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S. Arora, D. J. Lee, B. Lam, D. D. Zheng, K. L. Arheart, S. L. Christ, A. J. Caban-Martinez; Reported Eye Care Utilization Among US Adults: The 1997-2005 National Health Interview Survey. Invest. Ophthalmol. Vis. Sci. 2007;48(13):333.
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Rates of eye care utilization (ECU) among US adults are unavailable in many race and ethnic subgroup categories. This study examines ECU using data representative of the US population aged 18 years and older.
The National Health Interview Survey (NHIS) is a population-based annual survey of the US non-institutionalized civilian population. Nearly 290,000 adults 18 years of age and older participated in the NHIS from 1997-2005. Participants were asked, "Do you have any trouble seeing, even when wearing glasses or contact lenses?" (mild/moderate VI), and "Are you blind or unable to see at all? (severe VI). Participants were also asked, "During the past 12 month have seen or talked to any optometrist, ophthalmologist, or eye doctor?" Participants were classified as having utilized eye care if they responded yes to the question. SAS survey procedures were used to compute 1997-2005 pooled eye care utilization rates adjusted for survey weights and design effects.
The overall ECU rates were 58.3% [95% confidence interval: 55.0-61.5] for severe VI, 49.6% [48.8-50.4] for some VI, and 33.7% [33.3-34.0] for no VI. Within VI categories the prevalence of ECU without health insurance was markedly lower for participants (33.3%, 24.7%, and 13.5%), was greater in older versus younger adults, in females versus males, and in participants with more than a high school education versus adults reporting less education. There were no large differences in ECU prevalence across US race groups. Hispanics reporting no VI reported lower rates of ECU relative to non-impaired non-Hispanics with the lowest rates reported by Mexican-Americans (17.1%). Compared to non-Hispanics and other Hispanics, Mexican-Americans with severe VI or some VI reported the lowest rates of ECU: 46.1% and 36.1%, respectively.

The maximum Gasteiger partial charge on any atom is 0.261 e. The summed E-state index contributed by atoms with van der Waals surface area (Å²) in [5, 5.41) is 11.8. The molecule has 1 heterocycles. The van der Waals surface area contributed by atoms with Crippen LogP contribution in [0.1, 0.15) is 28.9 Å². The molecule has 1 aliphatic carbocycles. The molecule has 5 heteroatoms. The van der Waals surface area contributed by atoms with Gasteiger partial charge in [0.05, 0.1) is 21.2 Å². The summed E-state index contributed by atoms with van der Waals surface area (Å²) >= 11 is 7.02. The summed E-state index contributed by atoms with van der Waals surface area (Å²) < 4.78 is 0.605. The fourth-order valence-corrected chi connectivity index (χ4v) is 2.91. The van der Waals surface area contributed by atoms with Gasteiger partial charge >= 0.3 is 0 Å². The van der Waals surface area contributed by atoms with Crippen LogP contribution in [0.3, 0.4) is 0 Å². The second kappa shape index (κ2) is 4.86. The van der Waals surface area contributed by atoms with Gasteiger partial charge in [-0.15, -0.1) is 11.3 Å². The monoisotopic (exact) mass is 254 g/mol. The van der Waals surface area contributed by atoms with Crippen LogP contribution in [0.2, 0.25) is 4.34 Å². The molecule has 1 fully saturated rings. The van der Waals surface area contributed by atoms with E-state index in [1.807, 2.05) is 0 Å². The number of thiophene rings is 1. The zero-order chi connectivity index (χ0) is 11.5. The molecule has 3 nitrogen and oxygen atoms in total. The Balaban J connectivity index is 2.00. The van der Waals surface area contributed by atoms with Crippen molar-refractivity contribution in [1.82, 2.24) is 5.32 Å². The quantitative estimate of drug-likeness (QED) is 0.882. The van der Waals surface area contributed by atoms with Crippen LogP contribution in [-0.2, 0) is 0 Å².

Rates of reported ECU was higher in participants with more severe VI, older participants, females, and those with higher levels of educational attainment. Irrespective of VI status, ECU rates are at least 50% lower in adults without health insurance. Interventions designed to increase the number of men, Mexican-Americans and those with a high school education or less undergoing routine eye examinations are warranted. ECU utilization rates would also be improved if the number of Americans without health insurance could be reduced.
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